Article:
March 14 (Bloomberg) -- Swiss lower-house lawmakers rejected a proposal to curb the central bank’s ability to intervene in currency markets, with some calling on policy makers to raise the franc ceiling.
Lawmakers in Bern rejected the proposal initiated by the Swiss People’s Party to toughen supervision over currency purchases by 129 votes to 52. They also voted against a motion to force the central bank to keep a buffer of equity and currency reserves of at least 40 percent of overall assets, while backing a proposal demanding the government examine ways to weaken the Swiss currency.
The Swiss National Bank imposed a franc ceiling of 1.20 versus the euro in September to protect exports and fight deflation threats. The economy has since shown increasing signs of stabilization and Swiss President Eveline Widmer-Schlumpf said today it’s important that the central bank maintains its ability to take “independent decisions in turbulent markets.”
“The franc exchange rate to the euro needs to reach 1.40, or even higher,” said Susanne Leutenegger Oberholzer, a lawmaker from the Social Democratic Party. “It’s not acceptable if the central bank continues to tolerate an exchange rate of 1.20. You all know the consequences -- we’re losing jobs, we’re facing a massive growth loss over time, tourism is massively suffering, exports are increasingly under pressure.”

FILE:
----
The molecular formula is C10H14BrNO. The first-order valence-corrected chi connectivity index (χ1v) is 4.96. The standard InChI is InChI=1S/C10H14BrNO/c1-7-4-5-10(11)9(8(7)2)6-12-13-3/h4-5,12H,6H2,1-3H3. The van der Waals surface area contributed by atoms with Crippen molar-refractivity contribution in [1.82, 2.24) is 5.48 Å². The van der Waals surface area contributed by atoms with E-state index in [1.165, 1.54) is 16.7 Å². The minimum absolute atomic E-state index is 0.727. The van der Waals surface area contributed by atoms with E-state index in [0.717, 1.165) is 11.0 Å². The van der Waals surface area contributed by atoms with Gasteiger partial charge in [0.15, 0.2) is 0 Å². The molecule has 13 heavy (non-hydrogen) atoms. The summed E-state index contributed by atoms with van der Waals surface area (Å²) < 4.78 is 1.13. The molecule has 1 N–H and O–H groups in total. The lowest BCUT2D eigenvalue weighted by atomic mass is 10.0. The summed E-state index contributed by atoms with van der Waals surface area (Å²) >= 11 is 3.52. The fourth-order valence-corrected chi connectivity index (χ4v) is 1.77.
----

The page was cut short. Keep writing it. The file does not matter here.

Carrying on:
The SNB was put under pressure after unprecedented currency purchases to weaken the franc in the 15 months through June 2010 sparked a record loss. The Zurich-based central bank said on March 8 it had a profit of 13.5 billion francs ($14.6 billion) in 2011, partly as the franc ceiling helped stabilize currency holdings.
The SNB, led by interim chairman Thomas Jordan, will keep its cap at 1.20 per euro tomorrow, according to all 14 economists in a Bloomberg News survey. That level hasn’t been breached since the central bank imposed the measure six months ago. It will publish its decision at 9:30 a.m. in Zurich.
The ceiling “helped limit the damage,” said Ada Marra, a lawmaker from the Social Democrats. “It’s incomprehensible why one is waiting to lift the cap. The crisis is not far.”
Swiss lawmakers also debated the resignation of Philipp Hildebrand in January over a purchase of $504,000 by his wife in mid-August, three weeks before policy makers imposed the franc ceiling. People’s Party deputy leader Christoph Blocher, who helped pass leaked details of Hildebrand’s account to authorities last year, said during the debate that SNB policy makers shouldn’t be allowed to purchase or sell currencies.
Fulvio Pelli, head of the Liberal Party, said that Hildebrand’s resignation was an “intelligent decision.”
“Hildebrand did an excellent job,” Widmer-Schlumpf said. He was “probably a bit too strong for some political forces and he couldn’t be influenced enough. Fortunately for our country we have a strong” SNB.
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